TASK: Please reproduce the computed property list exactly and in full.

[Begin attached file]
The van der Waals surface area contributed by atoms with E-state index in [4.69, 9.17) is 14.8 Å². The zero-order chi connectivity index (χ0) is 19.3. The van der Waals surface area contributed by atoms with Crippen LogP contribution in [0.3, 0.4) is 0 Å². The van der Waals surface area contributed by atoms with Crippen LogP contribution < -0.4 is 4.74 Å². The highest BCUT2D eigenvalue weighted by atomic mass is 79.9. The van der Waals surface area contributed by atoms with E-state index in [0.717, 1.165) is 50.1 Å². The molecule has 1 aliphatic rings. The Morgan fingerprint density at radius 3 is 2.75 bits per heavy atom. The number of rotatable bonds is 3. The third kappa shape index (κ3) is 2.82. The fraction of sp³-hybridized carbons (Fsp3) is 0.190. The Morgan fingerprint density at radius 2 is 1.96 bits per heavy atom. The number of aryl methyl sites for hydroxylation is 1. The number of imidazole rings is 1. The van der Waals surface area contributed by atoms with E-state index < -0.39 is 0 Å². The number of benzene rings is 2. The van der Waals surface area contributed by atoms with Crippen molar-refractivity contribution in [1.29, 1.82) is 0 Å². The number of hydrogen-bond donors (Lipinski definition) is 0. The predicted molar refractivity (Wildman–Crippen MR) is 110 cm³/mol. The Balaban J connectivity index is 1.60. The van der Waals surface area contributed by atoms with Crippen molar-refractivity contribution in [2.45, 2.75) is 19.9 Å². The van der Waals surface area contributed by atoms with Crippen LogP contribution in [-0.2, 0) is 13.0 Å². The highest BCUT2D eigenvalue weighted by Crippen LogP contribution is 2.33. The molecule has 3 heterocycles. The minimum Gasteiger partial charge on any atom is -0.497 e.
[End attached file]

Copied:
The van der Waals surface area contributed by atoms with E-state index in [4.69, 9.17) is 14.8 Å². The zero-order chi connectivity index (χ0) is 19.3. The van der Waals surface area contributed by atoms with Crippen LogP contribution in [0.3, 0.4) is 0 Å². The van der Waals surface area contributed by atoms with Crippen LogP contribution < -0.4 is 4.74 Å². The highest BCUT2D eigenvalue weighted by atomic mass is 79.9. The van der Waals surface area contributed by atoms with E-state index in [0.717, 1.165) is 50.1 Å². The molecule has 1 aliphatic rings. The Morgan fingerprint density at radius 3 is 2.75 bits per heavy atom. The number of rotatable bonds is 3. The third kappa shape index (κ3) is 2.82. The fraction of sp³-hybridized carbons (Fsp3) is 0.190. The Morgan fingerprint density at radius 2 is 1.96 bits per heavy atom. The number of aryl methyl sites for hydroxylation is 1. The number of imidazole rings is 1. The van der Waals surface area contributed by atoms with E-state index < -0.39 is 0 Å². The number of benzene rings is 2. The van der Waals surface area contributed by atoms with Crippen molar-refractivity contribution in [1.29, 1.82) is 0 Å². The number of hydrogen-bond donors (Lipinski definition) is 0. The predicted molar refractivity (Wildman–Crippen MR) is 110 cm³/mol. The Balaban J connectivity index is 1.60. The van der Waals surface area contributed by atoms with Crippen molar-refractivity contribution in [2.45, 2.75) is 19.9 Å². The van der Waals surface area contributed by atoms with Crippen LogP contribution in [-0.2, 0) is 13.0 Å². The highest BCUT2D eigenvalue weighted by Crippen LogP contribution is 2.33. The molecule has 3 heterocycles. The minimum Gasteiger partial charge on any atom is -0.497 e.